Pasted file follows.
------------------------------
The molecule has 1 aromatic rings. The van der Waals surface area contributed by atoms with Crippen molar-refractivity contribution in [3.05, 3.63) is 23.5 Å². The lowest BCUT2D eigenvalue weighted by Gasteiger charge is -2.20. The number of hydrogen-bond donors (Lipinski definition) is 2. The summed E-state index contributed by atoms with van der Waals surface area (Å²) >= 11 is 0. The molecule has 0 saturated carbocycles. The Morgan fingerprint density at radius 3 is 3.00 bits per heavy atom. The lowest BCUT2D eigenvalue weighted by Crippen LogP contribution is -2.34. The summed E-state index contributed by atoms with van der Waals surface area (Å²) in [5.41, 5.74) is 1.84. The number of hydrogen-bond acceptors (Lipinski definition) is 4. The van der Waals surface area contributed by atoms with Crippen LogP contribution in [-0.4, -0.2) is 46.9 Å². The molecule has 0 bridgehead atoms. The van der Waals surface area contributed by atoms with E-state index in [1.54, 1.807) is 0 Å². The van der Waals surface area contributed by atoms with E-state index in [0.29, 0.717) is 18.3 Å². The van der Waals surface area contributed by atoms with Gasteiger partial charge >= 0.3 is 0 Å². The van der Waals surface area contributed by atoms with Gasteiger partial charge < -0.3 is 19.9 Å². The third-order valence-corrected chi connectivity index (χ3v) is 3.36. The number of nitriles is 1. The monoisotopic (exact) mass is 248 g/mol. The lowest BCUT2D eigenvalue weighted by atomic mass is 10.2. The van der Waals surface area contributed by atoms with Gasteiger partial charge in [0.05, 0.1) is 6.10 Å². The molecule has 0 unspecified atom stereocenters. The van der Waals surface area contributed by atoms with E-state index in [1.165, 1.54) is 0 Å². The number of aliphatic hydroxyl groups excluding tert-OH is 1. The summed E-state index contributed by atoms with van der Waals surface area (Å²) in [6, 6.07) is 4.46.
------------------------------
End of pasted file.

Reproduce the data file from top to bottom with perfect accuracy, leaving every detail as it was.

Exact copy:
The molecule has 1 aromatic rings. The van der Waals surface area contributed by atoms with Crippen molar-refractivity contribution in [3.05, 3.63) is 23.5 Å². The lowest BCUT2D eigenvalue weighted by Gasteiger charge is -2.20. The number of hydrogen-bond donors (Lipinski definition) is 2. The summed E-state index contributed by atoms with van der Waals surface area (Å²) >= 11 is 0. The molecule has 0 saturated carbocycles. The Morgan fingerprint density at radius 3 is 3.00 bits per heavy atom. The lowest BCUT2D eigenvalue weighted by Crippen LogP contribution is -2.34. The summed E-state index contributed by atoms with van der Waals surface area (Å²) in [5.41, 5.74) is 1.84. The number of hydrogen-bond acceptors (Lipinski definition) is 4. The van der Waals surface area contributed by atoms with Crippen LogP contribution in [-0.4, -0.2) is 46.9 Å². The molecule has 0 bridgehead atoms. The van der Waals surface area contributed by atoms with E-state index in [1.54, 1.807) is 0 Å². The van der Waals surface area contributed by atoms with E-state index in [0.29, 0.717) is 18.3 Å². The van der Waals surface area contributed by atoms with Gasteiger partial charge >= 0.3 is 0 Å². The van der Waals surface area contributed by atoms with Gasteiger partial charge < -0.3 is 19.9 Å². The third-order valence-corrected chi connectivity index (χ3v) is 3.36. The number of nitriles is 1. The monoisotopic (exact) mass is 248 g/mol. The lowest BCUT2D eigenvalue weighted by atomic mass is 10.2. The van der Waals surface area contributed by atoms with Gasteiger partial charge in [0.05, 0.1) is 6.10 Å². The molecule has 0 unspecified atom stereocenters. The van der Waals surface area contributed by atoms with E-state index in [1.165, 1.54) is 0 Å². The number of aliphatic hydroxyl groups excluding tert-OH is 1. The summed E-state index contributed by atoms with van der Waals surface area (Å²) in [6, 6.07) is 4.46.